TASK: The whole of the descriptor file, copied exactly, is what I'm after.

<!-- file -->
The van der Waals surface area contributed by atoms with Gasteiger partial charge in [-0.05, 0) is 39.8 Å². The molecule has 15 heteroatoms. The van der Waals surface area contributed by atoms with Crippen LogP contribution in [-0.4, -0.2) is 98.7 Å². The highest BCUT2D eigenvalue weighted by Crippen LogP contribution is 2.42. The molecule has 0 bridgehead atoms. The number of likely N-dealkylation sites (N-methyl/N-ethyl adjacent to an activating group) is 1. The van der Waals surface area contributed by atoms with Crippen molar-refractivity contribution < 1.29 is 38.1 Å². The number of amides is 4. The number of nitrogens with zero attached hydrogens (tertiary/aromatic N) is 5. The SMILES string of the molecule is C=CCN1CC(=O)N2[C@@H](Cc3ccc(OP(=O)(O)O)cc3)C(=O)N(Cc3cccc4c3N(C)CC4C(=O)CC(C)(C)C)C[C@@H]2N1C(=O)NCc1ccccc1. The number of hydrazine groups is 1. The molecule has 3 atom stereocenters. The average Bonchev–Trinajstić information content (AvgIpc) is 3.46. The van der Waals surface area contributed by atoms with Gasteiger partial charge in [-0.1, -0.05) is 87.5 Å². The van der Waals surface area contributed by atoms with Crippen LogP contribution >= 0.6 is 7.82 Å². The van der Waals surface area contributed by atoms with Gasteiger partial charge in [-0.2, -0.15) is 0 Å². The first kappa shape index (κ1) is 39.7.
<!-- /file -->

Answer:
The van der Waals surface area contributed by atoms with Gasteiger partial charge in [-0.05, 0) is 39.8 Å². The molecule has 15 heteroatoms. The van der Waals surface area contributed by atoms with Crippen LogP contribution in [-0.4, -0.2) is 98.7 Å². The highest BCUT2D eigenvalue weighted by Crippen LogP contribution is 2.42. The molecule has 0 bridgehead atoms. The number of likely N-dealkylation sites (N-methyl/N-ethyl adjacent to an activating group) is 1. The van der Waals surface area contributed by atoms with Crippen molar-refractivity contribution < 1.29 is 38.1 Å². The number of amides is 4. The number of nitrogens with zero attached hydrogens (tertiary/aromatic N) is 5. The SMILES string of the molecule is C=CCN1CC(=O)N2[C@@H](Cc3ccc(OP(=O)(O)O)cc3)C(=O)N(Cc3cccc4c3N(C)CC4C(=O)CC(C)(C)C)C[C@@H]2N1C(=O)NCc1ccccc1. The number of hydrazine groups is 1. The molecule has 3 atom stereocenters. The average Bonchev–Trinajstić information content (AvgIpc) is 3.46. The van der Waals surface area contributed by atoms with Gasteiger partial charge in [-0.1, -0.05) is 87.5 Å². The van der Waals surface area contributed by atoms with Crippen LogP contribution >= 0.6 is 7.82 Å². The van der Waals surface area contributed by atoms with Gasteiger partial charge in [-0.2, -0.15) is 0 Å². The first kappa shape index (κ1) is 39.7.